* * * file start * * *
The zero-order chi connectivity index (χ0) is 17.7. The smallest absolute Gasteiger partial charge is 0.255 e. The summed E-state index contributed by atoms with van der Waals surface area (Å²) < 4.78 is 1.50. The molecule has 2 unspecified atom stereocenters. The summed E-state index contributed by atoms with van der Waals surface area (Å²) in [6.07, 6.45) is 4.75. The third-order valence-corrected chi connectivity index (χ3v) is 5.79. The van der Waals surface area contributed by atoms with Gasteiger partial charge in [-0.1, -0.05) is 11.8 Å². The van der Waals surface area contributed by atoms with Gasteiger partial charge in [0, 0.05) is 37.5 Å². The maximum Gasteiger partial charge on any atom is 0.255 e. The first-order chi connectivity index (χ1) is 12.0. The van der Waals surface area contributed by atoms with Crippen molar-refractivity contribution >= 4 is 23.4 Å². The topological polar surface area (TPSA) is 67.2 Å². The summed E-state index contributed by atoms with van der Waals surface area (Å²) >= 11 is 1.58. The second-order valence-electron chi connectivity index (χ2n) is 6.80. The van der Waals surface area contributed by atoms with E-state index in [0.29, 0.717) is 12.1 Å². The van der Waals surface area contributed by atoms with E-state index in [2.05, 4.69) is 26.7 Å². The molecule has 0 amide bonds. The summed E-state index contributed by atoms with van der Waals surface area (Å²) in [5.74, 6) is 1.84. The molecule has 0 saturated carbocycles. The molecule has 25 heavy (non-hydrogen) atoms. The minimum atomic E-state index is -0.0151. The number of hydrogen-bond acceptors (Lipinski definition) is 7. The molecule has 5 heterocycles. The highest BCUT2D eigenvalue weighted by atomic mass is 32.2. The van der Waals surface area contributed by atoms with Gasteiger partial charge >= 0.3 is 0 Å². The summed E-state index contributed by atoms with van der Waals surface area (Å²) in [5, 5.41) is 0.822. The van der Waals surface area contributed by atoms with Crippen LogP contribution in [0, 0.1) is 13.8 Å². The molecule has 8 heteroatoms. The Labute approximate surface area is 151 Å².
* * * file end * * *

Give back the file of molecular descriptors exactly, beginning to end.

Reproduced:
The zero-order chi connectivity index (χ0) is 17.7. The smallest absolute Gasteiger partial charge is 0.255 e. The summed E-state index contributed by atoms with van der Waals surface area (Å²) < 4.78 is 1.50. The molecule has 2 unspecified atom stereocenters. The summed E-state index contributed by atoms with van der Waals surface area (Å²) in [6.07, 6.45) is 4.75. The third-order valence-corrected chi connectivity index (χ3v) is 5.79. The van der Waals surface area contributed by atoms with Gasteiger partial charge in [-0.1, -0.05) is 11.8 Å². The van der Waals surface area contributed by atoms with Gasteiger partial charge in [0, 0.05) is 37.5 Å². The maximum Gasteiger partial charge on any atom is 0.255 e. The first-order chi connectivity index (χ1) is 12.0. The van der Waals surface area contributed by atoms with Crippen molar-refractivity contribution >= 4 is 23.4 Å². The topological polar surface area (TPSA) is 67.2 Å². The summed E-state index contributed by atoms with van der Waals surface area (Å²) >= 11 is 1.58. The second-order valence-electron chi connectivity index (χ2n) is 6.80. The van der Waals surface area contributed by atoms with E-state index in [0.29, 0.717) is 12.1 Å². The van der Waals surface area contributed by atoms with E-state index in [2.05, 4.69) is 26.7 Å². The molecule has 0 amide bonds. The summed E-state index contributed by atoms with van der Waals surface area (Å²) in [5.74, 6) is 1.84. The molecule has 0 saturated carbocycles. The molecule has 25 heavy (non-hydrogen) atoms. The minimum atomic E-state index is -0.0151. The number of hydrogen-bond acceptors (Lipinski definition) is 7. The molecule has 5 heterocycles. The highest BCUT2D eigenvalue weighted by atomic mass is 32.2. The van der Waals surface area contributed by atoms with Gasteiger partial charge >= 0.3 is 0 Å². The summed E-state index contributed by atoms with van der Waals surface area (Å²) in [5, 5.41) is 0.822. The van der Waals surface area contributed by atoms with Crippen LogP contribution in [0, 0.1) is 13.8 Å². The molecule has 8 heteroatoms. The Labute approximate surface area is 151 Å².